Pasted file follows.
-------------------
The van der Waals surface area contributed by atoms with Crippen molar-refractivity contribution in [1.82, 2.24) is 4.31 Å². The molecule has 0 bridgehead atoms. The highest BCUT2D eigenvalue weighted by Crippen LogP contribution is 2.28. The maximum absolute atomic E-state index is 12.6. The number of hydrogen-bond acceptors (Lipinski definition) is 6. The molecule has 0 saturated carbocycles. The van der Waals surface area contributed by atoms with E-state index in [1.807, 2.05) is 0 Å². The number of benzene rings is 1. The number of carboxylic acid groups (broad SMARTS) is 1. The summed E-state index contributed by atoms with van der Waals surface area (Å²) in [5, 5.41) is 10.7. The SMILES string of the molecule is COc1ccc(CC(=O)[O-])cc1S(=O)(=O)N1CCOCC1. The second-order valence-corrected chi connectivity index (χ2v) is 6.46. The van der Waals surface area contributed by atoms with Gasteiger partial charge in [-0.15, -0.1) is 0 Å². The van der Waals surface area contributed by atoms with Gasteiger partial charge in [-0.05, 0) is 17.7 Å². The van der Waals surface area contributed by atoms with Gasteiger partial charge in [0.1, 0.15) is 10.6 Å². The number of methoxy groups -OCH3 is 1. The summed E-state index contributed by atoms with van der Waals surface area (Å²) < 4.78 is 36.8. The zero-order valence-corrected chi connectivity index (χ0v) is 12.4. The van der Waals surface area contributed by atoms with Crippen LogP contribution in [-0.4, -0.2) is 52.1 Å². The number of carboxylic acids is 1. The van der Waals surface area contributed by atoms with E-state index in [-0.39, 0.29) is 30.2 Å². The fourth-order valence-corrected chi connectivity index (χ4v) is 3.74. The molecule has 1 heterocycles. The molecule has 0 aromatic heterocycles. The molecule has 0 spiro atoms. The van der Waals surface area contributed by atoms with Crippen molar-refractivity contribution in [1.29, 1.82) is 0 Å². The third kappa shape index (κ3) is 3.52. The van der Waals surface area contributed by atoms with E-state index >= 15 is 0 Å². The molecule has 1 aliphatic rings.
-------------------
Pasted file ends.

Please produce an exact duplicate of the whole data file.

The van der Waals surface area contributed by atoms with Crippen molar-refractivity contribution in [1.82, 2.24) is 4.31 Å². The molecule has 0 bridgehead atoms. The highest BCUT2D eigenvalue weighted by Crippen LogP contribution is 2.28. The maximum absolute atomic E-state index is 12.6. The number of hydrogen-bond acceptors (Lipinski definition) is 6. The molecule has 0 saturated carbocycles. The van der Waals surface area contributed by atoms with E-state index in [1.807, 2.05) is 0 Å². The number of benzene rings is 1. The number of carboxylic acid groups (broad SMARTS) is 1. The summed E-state index contributed by atoms with van der Waals surface area (Å²) in [5, 5.41) is 10.7. The SMILES string of the molecule is COc1ccc(CC(=O)[O-])cc1S(=O)(=O)N1CCOCC1. The second-order valence-corrected chi connectivity index (χ2v) is 6.46. The van der Waals surface area contributed by atoms with Gasteiger partial charge in [-0.15, -0.1) is 0 Å². The van der Waals surface area contributed by atoms with Gasteiger partial charge in [-0.05, 0) is 17.7 Å². The van der Waals surface area contributed by atoms with Gasteiger partial charge in [0.1, 0.15) is 10.6 Å². The number of methoxy groups -OCH3 is 1. The summed E-state index contributed by atoms with van der Waals surface area (Å²) < 4.78 is 36.8. The zero-order valence-corrected chi connectivity index (χ0v) is 12.4. The van der Waals surface area contributed by atoms with Crippen LogP contribution in [-0.4, -0.2) is 52.1 Å². The number of carboxylic acids is 1. The van der Waals surface area contributed by atoms with E-state index in [-0.39, 0.29) is 30.2 Å². The fourth-order valence-corrected chi connectivity index (χ4v) is 3.74. The molecule has 1 heterocycles. The molecule has 0 aromatic heterocycles. The molecule has 0 spiro atoms. The van der Waals surface area contributed by atoms with Crippen molar-refractivity contribution in [1.29, 1.82) is 0 Å². The third kappa shape index (κ3) is 3.52. The van der Waals surface area contributed by atoms with E-state index >= 15 is 0 Å². The molecule has 1 aliphatic rings.